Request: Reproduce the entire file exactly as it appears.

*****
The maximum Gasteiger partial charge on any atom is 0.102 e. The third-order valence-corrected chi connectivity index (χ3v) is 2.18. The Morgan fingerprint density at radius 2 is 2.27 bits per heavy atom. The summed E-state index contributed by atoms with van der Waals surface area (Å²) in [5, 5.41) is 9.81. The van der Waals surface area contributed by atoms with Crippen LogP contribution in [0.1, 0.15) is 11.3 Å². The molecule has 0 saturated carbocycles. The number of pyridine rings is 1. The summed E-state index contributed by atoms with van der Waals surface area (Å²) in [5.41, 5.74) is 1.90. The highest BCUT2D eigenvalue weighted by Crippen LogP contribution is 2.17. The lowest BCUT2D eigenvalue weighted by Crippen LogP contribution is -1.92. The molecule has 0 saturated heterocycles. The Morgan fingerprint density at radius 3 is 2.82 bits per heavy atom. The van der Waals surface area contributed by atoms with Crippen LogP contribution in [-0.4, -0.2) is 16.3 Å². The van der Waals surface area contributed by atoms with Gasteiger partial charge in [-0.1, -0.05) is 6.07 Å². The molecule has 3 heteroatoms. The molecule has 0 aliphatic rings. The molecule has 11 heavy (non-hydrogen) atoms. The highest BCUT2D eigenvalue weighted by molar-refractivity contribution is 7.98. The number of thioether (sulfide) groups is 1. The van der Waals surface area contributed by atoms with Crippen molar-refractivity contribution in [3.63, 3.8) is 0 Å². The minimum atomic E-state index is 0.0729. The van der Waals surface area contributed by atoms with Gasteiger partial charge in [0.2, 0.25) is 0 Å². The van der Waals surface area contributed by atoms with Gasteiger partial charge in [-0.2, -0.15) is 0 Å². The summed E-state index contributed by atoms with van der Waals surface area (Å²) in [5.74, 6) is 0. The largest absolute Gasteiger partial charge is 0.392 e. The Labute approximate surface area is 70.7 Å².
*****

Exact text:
The maximum Gasteiger partial charge on any atom is 0.102 e. The third-order valence-corrected chi connectivity index (χ3v) is 2.18. The Morgan fingerprint density at radius 2 is 2.27 bits per heavy atom. The summed E-state index contributed by atoms with van der Waals surface area (Å²) in [5, 5.41) is 9.81. The van der Waals surface area contributed by atoms with Crippen LogP contribution in [0.1, 0.15) is 11.3 Å². The molecule has 0 saturated carbocycles. The number of pyridine rings is 1. The summed E-state index contributed by atoms with van der Waals surface area (Å²) in [5.41, 5.74) is 1.90. The highest BCUT2D eigenvalue weighted by Crippen LogP contribution is 2.17. The lowest BCUT2D eigenvalue weighted by Crippen LogP contribution is -1.92. The molecule has 0 saturated heterocycles. The Morgan fingerprint density at radius 3 is 2.82 bits per heavy atom. The van der Waals surface area contributed by atoms with Crippen LogP contribution in [-0.4, -0.2) is 16.3 Å². The van der Waals surface area contributed by atoms with Gasteiger partial charge in [-0.1, -0.05) is 6.07 Å². The molecule has 3 heteroatoms. The molecule has 0 aliphatic rings. The molecule has 11 heavy (non-hydrogen) atoms. The highest BCUT2D eigenvalue weighted by molar-refractivity contribution is 7.98. The number of thioether (sulfide) groups is 1. The van der Waals surface area contributed by atoms with Crippen molar-refractivity contribution in [3.63, 3.8) is 0 Å². The minimum atomic E-state index is 0.0729. The van der Waals surface area contributed by atoms with Gasteiger partial charge in [0.2, 0.25) is 0 Å². The van der Waals surface area contributed by atoms with Gasteiger partial charge in [-0.2, -0.15) is 0 Å². The summed E-state index contributed by atoms with van der Waals surface area (Å²) in [5.74, 6) is 0. The largest absolute Gasteiger partial charge is 0.392 e. The Labute approximate surface area is 70.7 Å².